Well, it has happened. My daughter’s best friend had head lice, which of course puts my family at high risk for contracting this parasite. I immediately reread Jessica Gottlieb’s post Head Lice (Leave Mommy alone, She’s Shaking in the Corner) and sent my kids to school with tea tree oil sprinkled in their hair.
Head lice causes many natural families to resort to chemicals, but you don’t need to. There are a lot of weird things people try in order to get rid of it (mayonnaise, kerosene [do not try this!]. The most common over the counter solutions are pediculicide containing shampoo, which Pediatrics call non-toxic. Other lice remedies contain the neurotoxins permethrin, pyrethrin, or malathion. Even though pyrethrin and permethrin are naturally-derived from chrysanthemum flowers, its use should be avoided in children for obvious reasons. Furthermore, head lice is becoming resistant to these chemical, toxic solutions.
According to Harvard Medical School:
Head lice are tiny insects that go by the big name Pediculus humanus capitis. They thrive in the warm tangle of human hair, feeding off blood in the scalp and breeding with abandon. A female lays eggs called nits that she attaches to strands of hair. Nits hatch after about eight days, become adults in another week or so, feed for awhile, then begin to make more lice.
What to do
First off, here’s what not to do: don’t shave your or your child’s head, or coat it with petroleum jelly or mayonnaise or anything else designed to “suffocate” the parasite. You’ll probably end up with greasy, smelly, lice-infested hair…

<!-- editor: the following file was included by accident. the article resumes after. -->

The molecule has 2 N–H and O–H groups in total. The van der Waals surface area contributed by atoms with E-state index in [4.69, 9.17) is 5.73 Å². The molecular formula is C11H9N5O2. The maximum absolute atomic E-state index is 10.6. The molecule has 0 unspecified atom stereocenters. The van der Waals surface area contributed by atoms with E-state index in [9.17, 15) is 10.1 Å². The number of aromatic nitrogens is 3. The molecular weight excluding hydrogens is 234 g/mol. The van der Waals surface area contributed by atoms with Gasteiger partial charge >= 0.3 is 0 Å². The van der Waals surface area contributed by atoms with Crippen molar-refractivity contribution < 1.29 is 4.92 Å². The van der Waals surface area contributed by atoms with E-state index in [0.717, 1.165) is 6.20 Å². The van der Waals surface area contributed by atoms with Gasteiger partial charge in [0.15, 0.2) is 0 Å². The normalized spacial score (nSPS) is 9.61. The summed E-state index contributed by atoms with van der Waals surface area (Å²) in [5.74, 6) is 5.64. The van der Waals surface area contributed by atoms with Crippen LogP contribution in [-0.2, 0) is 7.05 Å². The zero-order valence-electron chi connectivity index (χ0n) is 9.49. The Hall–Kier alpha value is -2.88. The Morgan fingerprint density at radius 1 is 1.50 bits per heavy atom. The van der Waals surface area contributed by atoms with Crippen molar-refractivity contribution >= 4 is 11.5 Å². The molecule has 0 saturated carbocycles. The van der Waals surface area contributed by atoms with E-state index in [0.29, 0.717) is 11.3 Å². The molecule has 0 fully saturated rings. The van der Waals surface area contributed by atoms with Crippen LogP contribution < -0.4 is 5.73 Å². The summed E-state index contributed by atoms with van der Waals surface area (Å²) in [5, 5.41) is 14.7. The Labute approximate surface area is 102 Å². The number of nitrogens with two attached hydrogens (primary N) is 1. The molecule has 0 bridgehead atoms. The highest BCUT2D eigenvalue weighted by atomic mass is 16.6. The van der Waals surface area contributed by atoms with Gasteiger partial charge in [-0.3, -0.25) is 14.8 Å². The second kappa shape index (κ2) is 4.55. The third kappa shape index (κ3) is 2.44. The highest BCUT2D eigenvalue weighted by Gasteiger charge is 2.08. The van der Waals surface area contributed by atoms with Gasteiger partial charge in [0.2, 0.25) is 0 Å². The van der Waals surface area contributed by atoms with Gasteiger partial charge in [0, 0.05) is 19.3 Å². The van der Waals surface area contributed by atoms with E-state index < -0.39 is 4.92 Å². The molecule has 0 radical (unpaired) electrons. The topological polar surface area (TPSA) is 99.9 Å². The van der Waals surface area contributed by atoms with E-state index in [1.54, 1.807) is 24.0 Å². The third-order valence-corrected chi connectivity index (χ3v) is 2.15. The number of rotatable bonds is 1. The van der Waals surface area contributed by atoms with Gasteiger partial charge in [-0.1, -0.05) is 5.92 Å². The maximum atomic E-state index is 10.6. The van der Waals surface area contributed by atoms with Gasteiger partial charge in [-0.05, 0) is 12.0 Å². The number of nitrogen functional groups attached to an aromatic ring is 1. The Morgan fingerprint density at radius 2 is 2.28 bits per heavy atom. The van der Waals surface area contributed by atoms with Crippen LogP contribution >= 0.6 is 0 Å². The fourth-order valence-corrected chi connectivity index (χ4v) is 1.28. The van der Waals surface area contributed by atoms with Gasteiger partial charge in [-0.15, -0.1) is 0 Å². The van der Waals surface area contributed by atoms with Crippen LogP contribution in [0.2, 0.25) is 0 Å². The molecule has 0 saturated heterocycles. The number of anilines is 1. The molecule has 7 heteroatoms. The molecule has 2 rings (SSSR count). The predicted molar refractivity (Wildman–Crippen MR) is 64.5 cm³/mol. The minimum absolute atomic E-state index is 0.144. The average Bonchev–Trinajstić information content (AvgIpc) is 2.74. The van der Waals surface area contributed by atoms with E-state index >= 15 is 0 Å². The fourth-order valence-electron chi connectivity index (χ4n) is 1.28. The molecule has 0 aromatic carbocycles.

If you are worried about chemicals, don’t ignore the value of a nit comb. A study published in the British Medical Journal in 2005 showed that combing out the hair with a fine-toothed comb (the “Bug Buster”) immediately after using conditioner worked better than a single treatment of an over-the-counter insecticide.
A natural, effective solution does exist for removing and killing head lice nits: Olive oil!
You can get rid of head lice naturally. It just takes repeated, vigilant practice. Follow these steps:
- Treat the infected persons environment by cleaning clothing and bedding. Stuffed animals can be bagged for three weeks or placed in the dryer for 20 minutes. Pediatrics suggests:
1) Clean all of the subject’s combs and brushes at home, by either putting them through a dishwasher cycle or soaking them for 10 minutes in isopropyl alcohol. 2) Change the subject’s clothes to fresh clothes. 3) Heat the subject’s pillowcase, sheets, blankets, comforter, and bedspreads in the dryer for 10 minutes and then put them back on the bed.
- Apply olive oil all over the child’s head and scalp. Cover with a plastic bag or shower cap for two to three hours.
- Comb the hair with a nit comb section by section.
- Wash hair.
- Repeat on days 1, 5, 9, 13, 17, and 21. Lice has a three-week life cycle.
Be sure you check everyone in your family and treat accordingly.
Olive oil works to suffocate the adult bugs. It can be reapplied without worrying about toxicity, and it works on bugs that would be resistant and thus unresponsive to repeated chemical applications.